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1
Success depends upon the ability
to measure performance.
Rule #1: A process is only as
good as the ability to reliably
measure.
Rule #2: A process is only as
good as the ability to repeat.
Gordy Skattum, CQE
2
VIII-2


It is impossible for us to improve
our processes if our gaging
system cannot discriminate
between parts or if we cannot
repeat our measurement values.
Every day we ask “Show me the
data” - yet we rarely ask is the
data accurate and how do you
know?
3
VIII-2
What is a measurement
system used for?

Product Control
◦ Detection, conformance to a design
specification

Process Control
◦ Prevention, real-time control,
assessing a feature to its natural
process variation
4
VIII-2

AIAG – Automotive Industry Action
Group
◦ Collaboration between “Big 3” to create one
set of guidelines for all suppliers

MSA Reference Manual –
Measurement System Analysis
◦ Introduction to MSA
◦ Covers normally occurring measurement
situations
◦ Developed to meet specific needs of the
automotive industry

Gage Repeatability and
Reproducibility
◦ A study to understand the within-system
and between-system variation in a
measurement system
◦ A comparison of standard deviation
5
VIII-2

Discrimination
◦ In selecting or analyzing a
measurement system, we are
concerned about the system’s
discrimination, or the capability of
the system to detect and faithfully
indicate even small changes of the
measured characteristic - also known
as resolution.
◦ The smallest readable unit
100ths graduation decimal rule
6
VIII-4
Yes
Accurate (on target)
No
Precise (low variation)
Yes
No
7
VIII-4

Bias
◦ The difference between the observed
average of measurements and the
reference value. The reference value,
also known as the accepted reference
value or master value, is a value that
serves as an agreed-upon reference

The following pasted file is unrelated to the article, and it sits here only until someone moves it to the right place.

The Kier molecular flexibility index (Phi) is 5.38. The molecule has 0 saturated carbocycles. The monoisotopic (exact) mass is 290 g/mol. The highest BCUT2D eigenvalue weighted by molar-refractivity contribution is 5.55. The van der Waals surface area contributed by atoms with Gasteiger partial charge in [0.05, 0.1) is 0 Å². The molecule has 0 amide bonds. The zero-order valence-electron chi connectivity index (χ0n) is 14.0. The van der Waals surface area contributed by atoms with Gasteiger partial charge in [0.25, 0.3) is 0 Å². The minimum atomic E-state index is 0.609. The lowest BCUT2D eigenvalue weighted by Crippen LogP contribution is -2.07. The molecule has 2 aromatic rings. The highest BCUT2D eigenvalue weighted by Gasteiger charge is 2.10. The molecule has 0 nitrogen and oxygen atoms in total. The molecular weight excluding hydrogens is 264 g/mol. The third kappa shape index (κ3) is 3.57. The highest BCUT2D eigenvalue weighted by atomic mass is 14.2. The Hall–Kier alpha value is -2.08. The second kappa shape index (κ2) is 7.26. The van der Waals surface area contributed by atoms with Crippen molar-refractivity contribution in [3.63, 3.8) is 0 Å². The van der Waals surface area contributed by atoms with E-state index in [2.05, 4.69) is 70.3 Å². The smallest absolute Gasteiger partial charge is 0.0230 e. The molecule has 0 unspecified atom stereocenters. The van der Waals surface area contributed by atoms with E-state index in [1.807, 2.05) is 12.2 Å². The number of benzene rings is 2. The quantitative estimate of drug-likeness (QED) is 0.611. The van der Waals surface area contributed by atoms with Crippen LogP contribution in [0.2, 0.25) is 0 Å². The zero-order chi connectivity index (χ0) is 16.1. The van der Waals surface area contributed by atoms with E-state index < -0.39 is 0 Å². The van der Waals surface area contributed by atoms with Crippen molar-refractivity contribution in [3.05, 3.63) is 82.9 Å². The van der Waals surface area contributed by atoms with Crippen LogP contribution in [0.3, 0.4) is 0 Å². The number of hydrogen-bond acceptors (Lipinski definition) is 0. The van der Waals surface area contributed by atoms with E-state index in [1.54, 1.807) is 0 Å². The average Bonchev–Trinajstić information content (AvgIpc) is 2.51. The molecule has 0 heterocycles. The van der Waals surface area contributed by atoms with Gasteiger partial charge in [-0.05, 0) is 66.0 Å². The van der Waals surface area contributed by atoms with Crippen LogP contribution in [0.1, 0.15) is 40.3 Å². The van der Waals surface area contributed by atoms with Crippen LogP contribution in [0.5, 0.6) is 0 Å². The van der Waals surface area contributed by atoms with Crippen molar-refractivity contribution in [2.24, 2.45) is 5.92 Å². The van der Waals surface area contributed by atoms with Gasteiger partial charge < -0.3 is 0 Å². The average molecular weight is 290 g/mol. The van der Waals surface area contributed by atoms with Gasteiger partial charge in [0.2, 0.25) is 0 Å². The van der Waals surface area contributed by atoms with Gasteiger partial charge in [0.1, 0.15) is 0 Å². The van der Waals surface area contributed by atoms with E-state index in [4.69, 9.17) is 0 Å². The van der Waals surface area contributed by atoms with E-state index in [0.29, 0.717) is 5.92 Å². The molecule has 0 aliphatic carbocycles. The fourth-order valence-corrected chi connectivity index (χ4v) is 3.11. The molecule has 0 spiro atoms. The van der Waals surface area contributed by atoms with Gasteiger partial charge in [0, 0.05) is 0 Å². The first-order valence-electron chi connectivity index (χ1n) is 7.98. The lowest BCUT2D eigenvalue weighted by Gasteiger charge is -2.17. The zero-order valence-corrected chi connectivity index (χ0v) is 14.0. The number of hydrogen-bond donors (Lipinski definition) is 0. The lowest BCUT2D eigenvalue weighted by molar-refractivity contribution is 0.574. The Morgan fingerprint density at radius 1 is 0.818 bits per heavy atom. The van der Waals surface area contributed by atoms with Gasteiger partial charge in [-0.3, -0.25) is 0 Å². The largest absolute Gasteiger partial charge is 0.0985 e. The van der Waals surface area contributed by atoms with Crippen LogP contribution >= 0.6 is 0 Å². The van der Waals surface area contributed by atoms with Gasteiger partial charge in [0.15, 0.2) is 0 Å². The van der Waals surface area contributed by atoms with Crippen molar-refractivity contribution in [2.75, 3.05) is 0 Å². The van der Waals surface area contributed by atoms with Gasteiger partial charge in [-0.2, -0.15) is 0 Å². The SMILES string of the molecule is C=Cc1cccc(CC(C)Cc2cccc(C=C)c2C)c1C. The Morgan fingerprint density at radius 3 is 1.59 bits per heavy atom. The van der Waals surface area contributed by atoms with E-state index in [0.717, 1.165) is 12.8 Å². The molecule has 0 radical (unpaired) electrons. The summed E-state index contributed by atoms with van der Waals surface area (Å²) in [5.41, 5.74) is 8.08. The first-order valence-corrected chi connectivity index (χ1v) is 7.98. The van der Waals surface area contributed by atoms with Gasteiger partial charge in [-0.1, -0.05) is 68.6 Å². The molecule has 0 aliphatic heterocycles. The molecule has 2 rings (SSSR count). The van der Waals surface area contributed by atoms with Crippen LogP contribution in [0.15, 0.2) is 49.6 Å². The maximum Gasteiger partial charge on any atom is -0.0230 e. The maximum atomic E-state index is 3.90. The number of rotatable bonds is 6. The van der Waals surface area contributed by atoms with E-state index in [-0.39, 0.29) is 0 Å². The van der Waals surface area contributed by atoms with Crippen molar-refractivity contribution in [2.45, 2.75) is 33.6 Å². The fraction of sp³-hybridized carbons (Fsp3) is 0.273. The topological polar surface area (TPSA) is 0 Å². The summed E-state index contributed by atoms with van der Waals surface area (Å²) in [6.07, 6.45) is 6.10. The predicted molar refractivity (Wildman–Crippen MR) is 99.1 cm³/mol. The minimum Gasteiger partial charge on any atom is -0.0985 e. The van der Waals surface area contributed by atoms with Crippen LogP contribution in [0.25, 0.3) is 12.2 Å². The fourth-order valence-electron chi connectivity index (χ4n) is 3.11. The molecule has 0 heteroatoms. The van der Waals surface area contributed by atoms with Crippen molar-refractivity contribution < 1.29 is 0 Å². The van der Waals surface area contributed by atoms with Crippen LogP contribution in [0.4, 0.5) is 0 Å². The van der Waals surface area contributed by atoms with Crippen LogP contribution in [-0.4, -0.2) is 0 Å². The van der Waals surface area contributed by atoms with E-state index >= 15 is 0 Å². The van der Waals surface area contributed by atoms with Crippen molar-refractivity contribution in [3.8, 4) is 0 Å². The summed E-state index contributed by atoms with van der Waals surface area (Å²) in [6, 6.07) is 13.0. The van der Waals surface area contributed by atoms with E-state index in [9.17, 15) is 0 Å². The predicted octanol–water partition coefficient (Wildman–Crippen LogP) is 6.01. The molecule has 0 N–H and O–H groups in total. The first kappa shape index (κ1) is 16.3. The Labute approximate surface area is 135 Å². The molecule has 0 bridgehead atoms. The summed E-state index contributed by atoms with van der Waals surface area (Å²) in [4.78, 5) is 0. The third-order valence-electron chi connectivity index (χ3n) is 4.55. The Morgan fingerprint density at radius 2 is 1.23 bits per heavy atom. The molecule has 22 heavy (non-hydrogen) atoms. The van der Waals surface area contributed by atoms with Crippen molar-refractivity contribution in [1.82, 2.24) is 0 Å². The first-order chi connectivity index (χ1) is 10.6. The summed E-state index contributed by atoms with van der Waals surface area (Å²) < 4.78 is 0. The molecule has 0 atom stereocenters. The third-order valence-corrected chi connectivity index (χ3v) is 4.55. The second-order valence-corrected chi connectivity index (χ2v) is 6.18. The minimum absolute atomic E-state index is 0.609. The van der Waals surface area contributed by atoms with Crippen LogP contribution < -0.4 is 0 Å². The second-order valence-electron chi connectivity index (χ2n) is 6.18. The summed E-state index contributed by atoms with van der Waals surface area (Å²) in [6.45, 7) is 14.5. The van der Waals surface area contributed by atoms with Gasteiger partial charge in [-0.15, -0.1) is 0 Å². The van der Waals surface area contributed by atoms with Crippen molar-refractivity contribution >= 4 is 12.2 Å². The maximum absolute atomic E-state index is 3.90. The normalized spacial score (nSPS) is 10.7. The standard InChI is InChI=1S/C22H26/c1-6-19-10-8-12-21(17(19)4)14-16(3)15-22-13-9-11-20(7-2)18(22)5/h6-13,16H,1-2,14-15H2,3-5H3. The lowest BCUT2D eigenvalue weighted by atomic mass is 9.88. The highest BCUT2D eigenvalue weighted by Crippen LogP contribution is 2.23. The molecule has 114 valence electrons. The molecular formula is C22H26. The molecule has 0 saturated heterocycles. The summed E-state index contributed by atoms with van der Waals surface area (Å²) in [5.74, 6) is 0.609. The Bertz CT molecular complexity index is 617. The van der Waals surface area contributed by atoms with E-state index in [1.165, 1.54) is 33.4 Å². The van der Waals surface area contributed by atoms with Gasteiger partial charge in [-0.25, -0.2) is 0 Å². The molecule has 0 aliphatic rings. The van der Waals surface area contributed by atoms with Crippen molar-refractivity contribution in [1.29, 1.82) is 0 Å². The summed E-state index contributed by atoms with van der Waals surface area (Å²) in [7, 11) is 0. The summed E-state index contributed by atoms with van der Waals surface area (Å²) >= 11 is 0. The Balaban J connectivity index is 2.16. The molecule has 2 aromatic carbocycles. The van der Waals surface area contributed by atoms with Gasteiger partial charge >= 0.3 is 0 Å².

for the measured values. Bias is
measured as “accuracy” or as
“accuracy shift.”

Choices for addressing bias error
◦ Calibrate the gage; adjust, correct, or
apply an offset
◦ Change the system (instrument,
condition, masters, …)
Bias  average reading
 true value
8
VIII-4

Stability
◦ Stability (or drift) is the total variation
in the measurements obtained with a
measurement system on the same
master or parts when measuring a
single characteristic over an
extended time period.
◦ The change in bias over time.
Stability
Time 2
Time 1
9
VIII-4

Linearity
◦ Linearity is the bias over the
operating range of a measurement
system. This, along with bias, is
checked as part of the calibration
procedure.
Choices for addressing linearity
◦ Calibrate, adjust the gage or build
offset table
◦ Change the system (condition,
masters, …)
10
VIII-4

Repeatability (EV)
◦ Repeatability is the variation in
measurements obtained with one
measurement instrument when used
several times by one appraiser while
measuring the identical
characteristics on the same part.
Includes all within-system variation.
Repeatability
11
VIII-4

Reproducibility (AV)
◦ Reproducibility is the variation in the
average of the measurements made
by different appraisers using the
same measuring instrument when
measuring the identical
characteristics on the same part.
Includes all between-system
variation.
Operator B
Operator C
Operator A
Repeatability
12
VIII-4
The sensitivity of a measurement
system to detect process
variation
 Rules for determining effective
resolution
1. Count the number of “0” plot
points on the process range
control chart. If >25%, then the
gage lacks effective resolution
2. Count the gage discrimination
levels between the UCL and the
LCL of the process average
control chart. If <5 levels, gage
lacks effective resolution

13
VIII-4
Individuals Chart
6
Levels between UCL-LCL?
UCL=5.2633
4 CEN=2.16
2
0
LCL=-0.9433
1
2 3 4 5 6 7 8 9 10 11 12 13 14 15 16 17 18 19 20 21 22 23 24 25
-2
Moving R Chart
Number of zeros?
5
4
UCL=3.8115
3
2
CEN=1.1667
1
0
LCL=0.0
-1 1 2 3 4 5 6 7 8 9 10 11 12 13 14 15 16 17 18 19 20 21 22 23 24 25
14
VIII-4


A capability measure
Typically we compare
◦ Gage R&R to tolerance
◦ Gage R&R to process variation

Three levels of results
◦ 0-10% 
◦ 10-30% 
◦ +30% 
15
VIII-5
If you have a poor measurement
system…





Difficult/impossible to make